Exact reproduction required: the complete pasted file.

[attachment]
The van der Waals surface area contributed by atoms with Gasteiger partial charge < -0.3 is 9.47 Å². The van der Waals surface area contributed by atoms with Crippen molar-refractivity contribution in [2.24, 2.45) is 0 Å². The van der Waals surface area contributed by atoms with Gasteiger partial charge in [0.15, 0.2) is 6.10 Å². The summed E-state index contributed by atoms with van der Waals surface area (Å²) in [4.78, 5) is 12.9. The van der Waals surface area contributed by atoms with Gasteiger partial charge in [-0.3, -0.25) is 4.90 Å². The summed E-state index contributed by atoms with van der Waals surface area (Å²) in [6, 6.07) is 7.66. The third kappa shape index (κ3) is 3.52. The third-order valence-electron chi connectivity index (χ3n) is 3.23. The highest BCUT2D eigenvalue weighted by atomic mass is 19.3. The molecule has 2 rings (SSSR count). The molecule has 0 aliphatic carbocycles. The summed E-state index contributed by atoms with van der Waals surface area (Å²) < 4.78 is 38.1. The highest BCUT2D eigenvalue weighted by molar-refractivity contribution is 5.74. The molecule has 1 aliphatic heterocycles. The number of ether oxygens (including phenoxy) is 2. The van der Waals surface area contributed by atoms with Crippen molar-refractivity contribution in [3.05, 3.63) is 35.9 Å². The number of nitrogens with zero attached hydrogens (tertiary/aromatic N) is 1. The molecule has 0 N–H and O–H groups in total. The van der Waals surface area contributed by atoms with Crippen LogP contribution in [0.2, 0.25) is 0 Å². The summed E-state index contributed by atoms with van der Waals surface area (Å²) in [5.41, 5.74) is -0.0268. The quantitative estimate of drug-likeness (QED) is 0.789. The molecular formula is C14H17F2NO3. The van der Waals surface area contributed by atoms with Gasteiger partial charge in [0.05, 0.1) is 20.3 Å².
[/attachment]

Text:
The van der Waals surface area contributed by atoms with Gasteiger partial charge < -0.3 is 9.47 Å². The van der Waals surface area contributed by atoms with Crippen molar-refractivity contribution in [2.24, 2.45) is 0 Å². The van der Waals surface area contributed by atoms with Gasteiger partial charge in [0.15, 0.2) is 6.10 Å². The summed E-state index contributed by atoms with van der Waals surface area (Å²) in [4.78, 5) is 12.9. The van der Waals surface area contributed by atoms with Gasteiger partial charge in [-0.3, -0.25) is 4.90 Å². The summed E-state index contributed by atoms with van der Waals surface area (Å²) in [6, 6.07) is 7.66. The third kappa shape index (κ3) is 3.52. The third-order valence-electron chi connectivity index (χ3n) is 3.23. The highest BCUT2D eigenvalue weighted by atomic mass is 19.3. The molecule has 2 rings (SSSR count). The molecule has 0 aliphatic carbocycles. The summed E-state index contributed by atoms with van der Waals surface area (Å²) < 4.78 is 38.1. The highest BCUT2D eigenvalue weighted by molar-refractivity contribution is 5.74. The molecule has 1 aliphatic heterocycles. The number of ether oxygens (including phenoxy) is 2. The van der Waals surface area contributed by atoms with Crippen molar-refractivity contribution in [3.05, 3.63) is 35.9 Å². The number of nitrogens with zero attached hydrogens (tertiary/aromatic N) is 1. The molecule has 0 N–H and O–H groups in total. The van der Waals surface area contributed by atoms with Crippen LogP contribution in [0.2, 0.25) is 0 Å². The summed E-state index contributed by atoms with van der Waals surface area (Å²) in [5.41, 5.74) is -0.0268. The quantitative estimate of drug-likeness (QED) is 0.789. The molecular formula is C14H17F2NO3. The van der Waals surface area contributed by atoms with Gasteiger partial charge in [0.05, 0.1) is 20.3 Å².